There is nothing worse than having a sick pet. It is distressing for both you and your animal but in many cases this can be avoided with a proper vaccination regime.
Cats should be vaccinated from nine weeks of age to safeguard against flu, enteritis and leukaemia. This involves a course of two injections three weeks apart followed by a yearly booster to ensure your cat is kept fully vaccinated at all times.
Puppies are usually vaccinated against Distemper, Hepatitis, Parvovirus and Leptospirosis at 8 weeks, 10 weeks and 12 weeks old. Full immunity will be present at 14 weeks, however, the puppy can be taken out for socialisation at 11 weeks old, as long as stagnant water is avoided, this is because the leptospirosis part of the vaccination is not fully complete. A separate vaccination for Kennel Cough will be offered at 10 weeks old, this gives immunity for Bordetella and parainfluenza.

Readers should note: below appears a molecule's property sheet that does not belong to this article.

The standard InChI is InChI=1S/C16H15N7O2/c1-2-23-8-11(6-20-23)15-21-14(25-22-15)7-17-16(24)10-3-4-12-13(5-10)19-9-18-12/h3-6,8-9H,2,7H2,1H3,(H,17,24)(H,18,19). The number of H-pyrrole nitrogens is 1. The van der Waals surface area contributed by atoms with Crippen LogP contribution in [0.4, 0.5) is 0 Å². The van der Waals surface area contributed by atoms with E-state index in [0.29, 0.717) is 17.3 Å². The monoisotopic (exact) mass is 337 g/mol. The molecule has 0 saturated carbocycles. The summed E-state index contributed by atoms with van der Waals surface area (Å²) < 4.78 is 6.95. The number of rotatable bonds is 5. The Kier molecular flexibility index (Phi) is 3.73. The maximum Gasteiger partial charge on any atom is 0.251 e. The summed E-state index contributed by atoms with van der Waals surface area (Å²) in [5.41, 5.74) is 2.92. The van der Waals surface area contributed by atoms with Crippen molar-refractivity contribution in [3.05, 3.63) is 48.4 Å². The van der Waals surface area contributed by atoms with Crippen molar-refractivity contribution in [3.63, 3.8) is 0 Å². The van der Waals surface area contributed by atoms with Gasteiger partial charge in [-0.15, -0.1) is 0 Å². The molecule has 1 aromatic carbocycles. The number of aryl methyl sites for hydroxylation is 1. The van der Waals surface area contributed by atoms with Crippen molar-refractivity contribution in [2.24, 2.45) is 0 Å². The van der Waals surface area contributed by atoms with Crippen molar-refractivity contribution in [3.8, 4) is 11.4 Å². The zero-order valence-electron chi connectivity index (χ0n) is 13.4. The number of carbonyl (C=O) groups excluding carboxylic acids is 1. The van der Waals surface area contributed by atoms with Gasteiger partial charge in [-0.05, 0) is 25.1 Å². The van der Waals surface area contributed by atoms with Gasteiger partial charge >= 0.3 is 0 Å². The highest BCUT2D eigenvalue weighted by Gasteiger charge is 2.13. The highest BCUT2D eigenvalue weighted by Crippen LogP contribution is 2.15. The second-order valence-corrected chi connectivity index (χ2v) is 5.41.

Annual vaccinations are important, as the vet will perform a complete health check before the vaccination is given. Often problems are picked up early, so treatment can be instigated, and is likely to be more successful. As a year in a dog’s life is equivalent to 7 years in human terms, this is the equivalent of seeing your doctor every 7 years!
We use the new Leptospirosis vaccine covering 4 different types, this is given yearly, the Distemper, Hepatitis and Parvovirus vaccine only needs to be given every 3 years. These are known as the core vaccinations, an additional annual vaccination for Kennel Cough is recommended especially if you are considering putting your dog into kennels, using a dog walker service or you encounter a lot of other dogs on a regular basis.